Anything related to future CNYO activities can be followed in the CNYO Facebook Group. And, truth be told, we barely scratched the account.

As a club, CNYO specialized in outreach wherever a decent location and parking could be had, be that at libraries, local parks, or ice cream shops. It goes without saying that there are several dedicated organizations with observatories, regular meetings, and their own outreach efforts for you to engage in astronomy with – a number of knowledgeable individuals, clubs, and their websites exist in Central New York for you to get out and look up!

For instance, keep track of observing opportunities at several Syracuse-area public parks and at Baltimore Woods with Bob Piekiel!

Depending on your location, you might find a local club *just* close enough to be worth the drive every month for meetings and observing (when the pandemic subsides. For now, consider their Zoom opportunities). From east to west…

Utica/RomeMohawk Valley Astronomical

SyracuseSyracuse Astronomical Society (the closest home for some of the CNYO participants as well)

Binghamton/VestalKopernik Astronomical

RochesterAstronomy Section Rochester Academy of

Rochester/Buffalo AreaWestern NY

BuffaloBuffalo Astronomical


And, of course, excellent sessions are to be had in your own backyard with a decent sky chart and a pair of binoculars.

Finally, the comment sections for the site will be kept open (for those comments surviving the spam filter) and the email address will remain active for years to come – Observing notes from CNYO events and other items remain most welcome!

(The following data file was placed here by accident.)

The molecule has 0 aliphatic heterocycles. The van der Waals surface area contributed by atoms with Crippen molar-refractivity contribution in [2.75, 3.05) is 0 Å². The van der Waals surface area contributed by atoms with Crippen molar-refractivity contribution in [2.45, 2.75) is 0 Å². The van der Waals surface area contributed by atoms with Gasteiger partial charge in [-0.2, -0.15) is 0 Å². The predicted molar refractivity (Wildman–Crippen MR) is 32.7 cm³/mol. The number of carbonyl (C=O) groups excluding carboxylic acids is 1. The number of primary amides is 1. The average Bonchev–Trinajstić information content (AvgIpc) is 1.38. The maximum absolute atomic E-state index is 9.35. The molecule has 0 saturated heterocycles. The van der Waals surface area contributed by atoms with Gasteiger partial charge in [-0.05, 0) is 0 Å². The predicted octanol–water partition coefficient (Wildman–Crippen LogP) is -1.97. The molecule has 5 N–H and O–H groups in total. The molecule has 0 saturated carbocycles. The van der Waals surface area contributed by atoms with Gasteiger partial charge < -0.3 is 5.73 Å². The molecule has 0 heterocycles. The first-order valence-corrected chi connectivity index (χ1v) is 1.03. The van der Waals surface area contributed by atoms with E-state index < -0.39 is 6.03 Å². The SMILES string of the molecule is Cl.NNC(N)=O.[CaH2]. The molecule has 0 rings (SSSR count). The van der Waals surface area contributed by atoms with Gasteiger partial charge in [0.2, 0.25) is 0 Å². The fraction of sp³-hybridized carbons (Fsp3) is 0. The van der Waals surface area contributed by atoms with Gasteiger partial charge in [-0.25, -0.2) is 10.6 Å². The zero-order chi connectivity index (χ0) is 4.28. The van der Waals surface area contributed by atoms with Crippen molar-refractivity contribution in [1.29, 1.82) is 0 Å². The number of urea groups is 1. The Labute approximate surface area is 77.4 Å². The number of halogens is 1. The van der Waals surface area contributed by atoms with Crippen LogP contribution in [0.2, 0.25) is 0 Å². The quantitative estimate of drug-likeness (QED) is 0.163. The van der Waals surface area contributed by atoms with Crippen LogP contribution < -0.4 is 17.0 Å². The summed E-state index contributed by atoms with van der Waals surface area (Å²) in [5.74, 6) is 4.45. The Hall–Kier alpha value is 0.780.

Wishing you clear skies and limited artificial lighting.

Space is the place!

Above – Bob Piekiel, Larry Slosberg, and Damian Allis in “inaction action” before closing up shop, Perseid weekend, 2013.

Special Issue! Free Astronomy Magazine – March/April 2020 Issue Available For Reading And Download

The most recent issue of Free Astronomy Magazine (March-April 2020) is available for your reading and downloading pleasure at

Yes, the issue is a series of articles about the importance of amateur astronomers coming together as a community through outreach, just in time for a global pandemic to keep everyone from coming together (for a while, anyway). The issue features an opening article by myself and an international perspective (Spain, Catalonia and Italy) by the editor Michele Ferrara and other contributing language editors on the general topics of the state of amateur astronomy and outreach in our respective locations.

For the opening story, I went with a very CNY-centric perspective on some of the great observing/outreach events, as well as their hosts, we’ve known in the past decade-or-so (while trying to name-drop all the area astronomy clubs in the process). These include shout-outs to some of the better-known lectures/observers, including David Bishop with ASRAS, Larry Slosberg with CNYO, James Callens with Western NY Astronomers, Bob Piekiel and his near-rock-solid monthly schedule at Baltimore Woods, my favorite classicist and dark sky proponent Prof. John McMahon, and the late, great Barlow Bob.

For those wanting a quick look at what the issue has to offer, the Table of Contents is reproduced below.

The web browser-readable version:

Jump right to the PDF download (18 MB): March-April 2020